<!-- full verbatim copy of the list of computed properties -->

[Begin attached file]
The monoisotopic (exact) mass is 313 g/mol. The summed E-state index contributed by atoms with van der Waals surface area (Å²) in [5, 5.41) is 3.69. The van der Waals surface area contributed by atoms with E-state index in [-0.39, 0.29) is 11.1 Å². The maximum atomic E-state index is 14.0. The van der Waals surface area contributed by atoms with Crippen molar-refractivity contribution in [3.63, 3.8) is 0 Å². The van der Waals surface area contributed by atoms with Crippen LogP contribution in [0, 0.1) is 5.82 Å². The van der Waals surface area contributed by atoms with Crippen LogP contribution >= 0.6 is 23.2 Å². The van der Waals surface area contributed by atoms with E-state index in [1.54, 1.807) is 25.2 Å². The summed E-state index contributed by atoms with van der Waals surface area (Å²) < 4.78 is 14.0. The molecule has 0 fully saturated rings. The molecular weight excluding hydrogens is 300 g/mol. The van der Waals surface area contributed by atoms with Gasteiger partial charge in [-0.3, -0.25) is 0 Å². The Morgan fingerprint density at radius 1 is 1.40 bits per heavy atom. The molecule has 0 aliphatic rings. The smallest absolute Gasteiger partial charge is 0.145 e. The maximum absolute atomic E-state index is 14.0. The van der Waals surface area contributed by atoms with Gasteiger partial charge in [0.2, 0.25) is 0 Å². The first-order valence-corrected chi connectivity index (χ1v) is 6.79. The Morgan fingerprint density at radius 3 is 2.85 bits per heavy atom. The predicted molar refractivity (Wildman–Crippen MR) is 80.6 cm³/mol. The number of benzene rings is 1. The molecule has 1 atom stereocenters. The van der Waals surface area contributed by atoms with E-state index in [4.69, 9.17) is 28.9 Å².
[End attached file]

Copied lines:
The monoisotopic (exact) mass is 313 g/mol. The summed E-state index contributed by atoms with van der Waals surface area (Å²) in [5, 5.41) is 3.69. The van der Waals surface area contributed by atoms with E-state index in [-0.39, 0.29) is 11.1 Å². The maximum atomic E-state index is 14.0. The van der Waals surface area contributed by atoms with Crippen molar-refractivity contribution in [3.63, 3.8) is 0 Å². The van der Waals surface area contributed by atoms with Crippen LogP contribution in [0, 0.1) is 5.82 Å². The van der Waals surface area contributed by atoms with Crippen LogP contribution >= 0.6 is 23.2 Å². The van der Waals surface area contributed by atoms with E-state index in [1.54, 1.807) is 25.2 Å². The summed E-state index contributed by atoms with van der Waals surface area (Å²) < 4.78 is 14.0. The molecule has 0 fully saturated rings. The molecular weight excluding hydrogens is 300 g/mol. The van der Waals surface area contributed by atoms with Gasteiger partial charge in [-0.3, -0.25) is 0 Å². The Morgan fingerprint density at radius 1 is 1.40 bits per heavy atom. The molecule has 0 aliphatic rings. The smallest absolute Gasteiger partial charge is 0.145 e. The maximum absolute atomic E-state index is 14.0. The van der Waals surface area contributed by atoms with Gasteiger partial charge in [0.2, 0.25) is 0 Å². The first-order valence-corrected chi connectivity index (χ1v) is 6.79. The Morgan fingerprint density at radius 3 is 2.85 bits per heavy atom. The predicted molar refractivity (Wildman–Crippen MR) is 80.6 cm³/mol. The number of benzene rings is 1. The molecule has 1 atom stereocenters. The van der Waals surface area contributed by atoms with E-state index in [4.69, 9.17) is 28.9 Å².